Saturday, July 14, 2012

"America's Balladeer" at 100

"Go to sleep you weary hobo, let the towns drift slowly by. Can't you hear the steel rails hummin'? That's the hobo's lullaby."
I've been listening to WOODY GUTHRIE, on the 100th anniversary of the birth of the man Studs Terkel described as "America's balladeer."
"During the epoch of our deepest despair, the Great Depression, his were the songs that lifted the lowly spirits of the 'ordinary,' the millions of the dispossessed," Terkel wrote. "They may have lacked for bread, but he offered them something else: self-esteem, hope and a laugh or two along the way."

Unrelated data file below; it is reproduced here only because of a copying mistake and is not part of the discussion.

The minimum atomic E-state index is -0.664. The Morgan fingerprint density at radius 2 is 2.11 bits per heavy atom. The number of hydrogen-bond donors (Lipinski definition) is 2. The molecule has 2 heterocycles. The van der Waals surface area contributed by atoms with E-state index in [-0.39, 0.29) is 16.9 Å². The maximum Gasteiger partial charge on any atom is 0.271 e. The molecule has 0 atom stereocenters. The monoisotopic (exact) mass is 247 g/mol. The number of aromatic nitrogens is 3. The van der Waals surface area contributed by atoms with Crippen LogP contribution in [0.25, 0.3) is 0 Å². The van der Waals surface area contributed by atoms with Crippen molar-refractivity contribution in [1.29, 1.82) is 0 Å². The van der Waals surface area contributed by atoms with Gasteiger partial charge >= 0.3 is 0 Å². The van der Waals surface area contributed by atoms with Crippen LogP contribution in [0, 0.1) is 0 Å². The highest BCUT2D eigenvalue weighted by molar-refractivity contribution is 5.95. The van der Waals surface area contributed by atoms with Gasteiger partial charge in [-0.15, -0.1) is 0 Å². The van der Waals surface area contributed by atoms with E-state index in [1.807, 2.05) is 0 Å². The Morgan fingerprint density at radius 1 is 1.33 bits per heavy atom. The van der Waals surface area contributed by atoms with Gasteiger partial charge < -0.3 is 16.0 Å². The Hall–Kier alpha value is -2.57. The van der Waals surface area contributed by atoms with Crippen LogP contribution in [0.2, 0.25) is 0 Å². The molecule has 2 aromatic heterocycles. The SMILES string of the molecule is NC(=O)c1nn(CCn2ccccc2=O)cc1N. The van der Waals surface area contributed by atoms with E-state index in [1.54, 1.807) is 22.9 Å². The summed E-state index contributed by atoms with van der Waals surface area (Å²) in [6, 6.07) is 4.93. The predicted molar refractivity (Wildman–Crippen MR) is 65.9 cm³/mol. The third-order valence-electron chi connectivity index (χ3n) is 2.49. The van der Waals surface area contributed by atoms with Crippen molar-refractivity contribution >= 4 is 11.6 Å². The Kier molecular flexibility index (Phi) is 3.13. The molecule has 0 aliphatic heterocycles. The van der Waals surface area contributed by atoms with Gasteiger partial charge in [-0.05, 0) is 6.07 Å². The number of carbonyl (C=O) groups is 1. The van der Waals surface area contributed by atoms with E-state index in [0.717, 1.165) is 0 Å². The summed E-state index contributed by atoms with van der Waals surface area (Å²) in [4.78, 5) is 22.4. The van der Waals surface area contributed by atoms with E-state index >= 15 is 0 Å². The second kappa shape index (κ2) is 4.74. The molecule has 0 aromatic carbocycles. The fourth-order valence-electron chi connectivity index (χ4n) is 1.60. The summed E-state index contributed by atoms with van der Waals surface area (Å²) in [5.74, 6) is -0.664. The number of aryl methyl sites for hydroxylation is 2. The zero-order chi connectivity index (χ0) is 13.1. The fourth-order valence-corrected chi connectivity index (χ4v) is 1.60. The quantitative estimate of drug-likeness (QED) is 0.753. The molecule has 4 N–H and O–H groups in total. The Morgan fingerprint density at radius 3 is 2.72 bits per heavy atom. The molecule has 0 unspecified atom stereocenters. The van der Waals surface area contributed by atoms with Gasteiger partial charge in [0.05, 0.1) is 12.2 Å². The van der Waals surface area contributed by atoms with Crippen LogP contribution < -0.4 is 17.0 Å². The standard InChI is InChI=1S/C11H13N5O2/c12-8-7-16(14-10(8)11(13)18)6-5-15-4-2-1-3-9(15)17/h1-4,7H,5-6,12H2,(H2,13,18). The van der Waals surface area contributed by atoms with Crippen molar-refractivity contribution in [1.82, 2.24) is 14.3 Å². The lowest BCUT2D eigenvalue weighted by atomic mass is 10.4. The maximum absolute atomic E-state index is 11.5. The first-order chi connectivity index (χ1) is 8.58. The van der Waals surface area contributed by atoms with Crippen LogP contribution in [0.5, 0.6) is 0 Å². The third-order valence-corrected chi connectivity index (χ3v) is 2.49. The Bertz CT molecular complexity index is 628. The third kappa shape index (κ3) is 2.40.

Goebel Reeves wrote my favorite Guthrie song, "Hobo's Lullaby," but Woody infused it -- and the subject matter -- with a sublime beauty.
"I know your clothes are torn and ragged and your hair is turning gray. Lift your head and smile at trouble.
You'll find peace and rest someday."
I'll always treasure Guthrie's works, his music and his words. They belong to all of us, and we should be grateful.


Post a Comment

<< Home